Thursday, August 12, 2010

E-readers

I have to admit that I'm of two minds about e-book readers. I like being able to copy, paste, and post. But, I love the feel of a hard book. I also tend to read more quickly, with better comprehension and retention with a "real" book. That's not just anecdotal, either; the studies agree with me.

I saw this post today, by a bookseller in North Carolina, giving five good reasons not to get a Kindle™. Enjoy!

1) You read slower on a Kindle...

2) You almost certainly read stupider on a Kindle...

3) The Kindle flunked out of Princeton...

4) Amazon can play Big Brother with your books...


5) Governments can play Big Brother with your books...

They back up each statement with evidence; go there to see it. Great stuff—or scary stuff depending on your viewpoint.

3 comments:

Andrew Vogel said...

I'd love an ereader for my own content (journals, websites), but I really don't trust Amazon and I really don't want to double-pay for books that I may not be able to keep.

Carl W. Conrad said...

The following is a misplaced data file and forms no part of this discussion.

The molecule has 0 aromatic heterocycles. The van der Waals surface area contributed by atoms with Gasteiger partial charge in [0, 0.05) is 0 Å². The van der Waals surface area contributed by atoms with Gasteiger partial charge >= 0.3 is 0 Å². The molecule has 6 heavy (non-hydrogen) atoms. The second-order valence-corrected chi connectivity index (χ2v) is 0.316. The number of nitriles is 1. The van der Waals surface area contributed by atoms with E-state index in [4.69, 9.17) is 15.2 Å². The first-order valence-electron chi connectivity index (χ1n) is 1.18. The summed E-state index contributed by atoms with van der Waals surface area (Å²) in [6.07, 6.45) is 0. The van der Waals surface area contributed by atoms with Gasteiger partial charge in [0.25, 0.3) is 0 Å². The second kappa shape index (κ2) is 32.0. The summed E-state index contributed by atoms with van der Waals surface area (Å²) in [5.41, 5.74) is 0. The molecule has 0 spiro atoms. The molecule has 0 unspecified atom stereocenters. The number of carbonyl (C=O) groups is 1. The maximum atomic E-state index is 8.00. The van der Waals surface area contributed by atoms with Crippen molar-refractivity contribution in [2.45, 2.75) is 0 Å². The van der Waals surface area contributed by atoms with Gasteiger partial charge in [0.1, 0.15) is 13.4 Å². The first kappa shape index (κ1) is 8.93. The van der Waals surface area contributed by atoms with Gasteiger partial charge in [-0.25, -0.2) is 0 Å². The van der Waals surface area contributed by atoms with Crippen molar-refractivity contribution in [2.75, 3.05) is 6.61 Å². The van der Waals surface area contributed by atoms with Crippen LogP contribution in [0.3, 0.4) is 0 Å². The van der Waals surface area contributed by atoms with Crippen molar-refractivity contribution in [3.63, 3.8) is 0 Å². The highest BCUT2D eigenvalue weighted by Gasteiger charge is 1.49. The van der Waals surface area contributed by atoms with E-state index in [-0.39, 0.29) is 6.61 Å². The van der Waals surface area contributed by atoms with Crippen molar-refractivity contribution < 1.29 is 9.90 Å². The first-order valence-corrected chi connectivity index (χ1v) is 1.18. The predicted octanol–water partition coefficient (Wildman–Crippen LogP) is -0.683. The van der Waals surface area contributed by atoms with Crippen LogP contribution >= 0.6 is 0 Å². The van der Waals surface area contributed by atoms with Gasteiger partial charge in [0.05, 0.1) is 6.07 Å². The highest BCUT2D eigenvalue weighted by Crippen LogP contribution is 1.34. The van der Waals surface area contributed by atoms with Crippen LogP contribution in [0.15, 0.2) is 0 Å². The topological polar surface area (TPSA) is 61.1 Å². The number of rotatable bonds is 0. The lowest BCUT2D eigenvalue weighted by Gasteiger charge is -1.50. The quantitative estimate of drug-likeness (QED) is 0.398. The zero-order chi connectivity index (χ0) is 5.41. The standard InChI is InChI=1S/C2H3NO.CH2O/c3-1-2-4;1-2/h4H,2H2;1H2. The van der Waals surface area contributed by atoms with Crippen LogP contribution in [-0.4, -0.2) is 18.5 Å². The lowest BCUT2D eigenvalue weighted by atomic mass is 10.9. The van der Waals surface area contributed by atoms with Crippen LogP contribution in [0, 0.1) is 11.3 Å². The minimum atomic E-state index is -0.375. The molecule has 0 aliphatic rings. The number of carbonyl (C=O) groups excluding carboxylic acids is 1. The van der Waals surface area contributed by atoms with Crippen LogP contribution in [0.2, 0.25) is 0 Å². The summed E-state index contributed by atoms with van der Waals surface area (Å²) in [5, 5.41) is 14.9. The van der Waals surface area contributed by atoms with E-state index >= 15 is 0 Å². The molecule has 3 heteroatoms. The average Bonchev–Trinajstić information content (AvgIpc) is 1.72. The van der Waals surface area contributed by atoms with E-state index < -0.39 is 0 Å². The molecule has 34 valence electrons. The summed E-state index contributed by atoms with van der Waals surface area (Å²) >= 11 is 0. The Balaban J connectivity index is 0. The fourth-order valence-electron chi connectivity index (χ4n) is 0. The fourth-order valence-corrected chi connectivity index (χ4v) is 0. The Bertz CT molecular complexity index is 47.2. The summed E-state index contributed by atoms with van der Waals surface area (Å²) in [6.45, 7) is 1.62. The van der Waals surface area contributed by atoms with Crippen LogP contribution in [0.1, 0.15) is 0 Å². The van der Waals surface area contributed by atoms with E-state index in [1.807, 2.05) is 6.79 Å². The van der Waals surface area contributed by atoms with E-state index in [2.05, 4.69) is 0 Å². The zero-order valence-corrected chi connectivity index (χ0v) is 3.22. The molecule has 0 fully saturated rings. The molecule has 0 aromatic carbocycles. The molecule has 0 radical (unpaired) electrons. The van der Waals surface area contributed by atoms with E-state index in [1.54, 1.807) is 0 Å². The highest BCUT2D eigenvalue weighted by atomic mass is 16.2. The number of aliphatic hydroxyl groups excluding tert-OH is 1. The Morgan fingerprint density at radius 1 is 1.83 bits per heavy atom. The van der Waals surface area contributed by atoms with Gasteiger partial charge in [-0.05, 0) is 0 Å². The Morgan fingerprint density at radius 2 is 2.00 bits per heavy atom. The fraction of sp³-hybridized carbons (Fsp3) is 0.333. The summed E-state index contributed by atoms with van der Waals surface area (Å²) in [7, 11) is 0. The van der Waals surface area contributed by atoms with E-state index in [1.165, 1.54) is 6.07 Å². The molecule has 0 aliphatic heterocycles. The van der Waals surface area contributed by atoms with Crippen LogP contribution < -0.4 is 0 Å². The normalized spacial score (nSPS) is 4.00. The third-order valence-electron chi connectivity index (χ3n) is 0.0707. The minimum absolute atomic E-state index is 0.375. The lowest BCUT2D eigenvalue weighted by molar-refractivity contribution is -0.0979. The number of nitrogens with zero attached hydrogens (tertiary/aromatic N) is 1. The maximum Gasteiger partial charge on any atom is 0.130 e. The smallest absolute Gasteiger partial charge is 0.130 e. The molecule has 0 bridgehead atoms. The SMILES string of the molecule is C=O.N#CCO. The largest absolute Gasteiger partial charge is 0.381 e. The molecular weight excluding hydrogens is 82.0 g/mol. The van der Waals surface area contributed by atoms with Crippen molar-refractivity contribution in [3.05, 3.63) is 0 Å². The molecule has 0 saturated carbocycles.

I haven't read the article to which you refer, but I've been using a Kindle since December; I am reading more than ever before -- much of what I'm reading being free books, and those I pay for being much cheaper than print versions. I can and do transfer articles and even blog entries I want to keep onto my Kindle for reference. There are one or two drawbacks but those are so overbalanced by the advantages that I have never looked back; my library of classics is gradually being transferred to the public library, replaced by e-texts that are costless. I can and do put Unicode Greek texts on my Kindle. I love it. Maybe it's made me stupider, but I'm too stupid to realize that.

jps said...

Carl,

If you are stupider, it sure ain't showing :)

I think my biggest complaint about the Kindle is that Amazon can wipe it from a distance. Naive I may be, but I like to think I own something that I bought.

James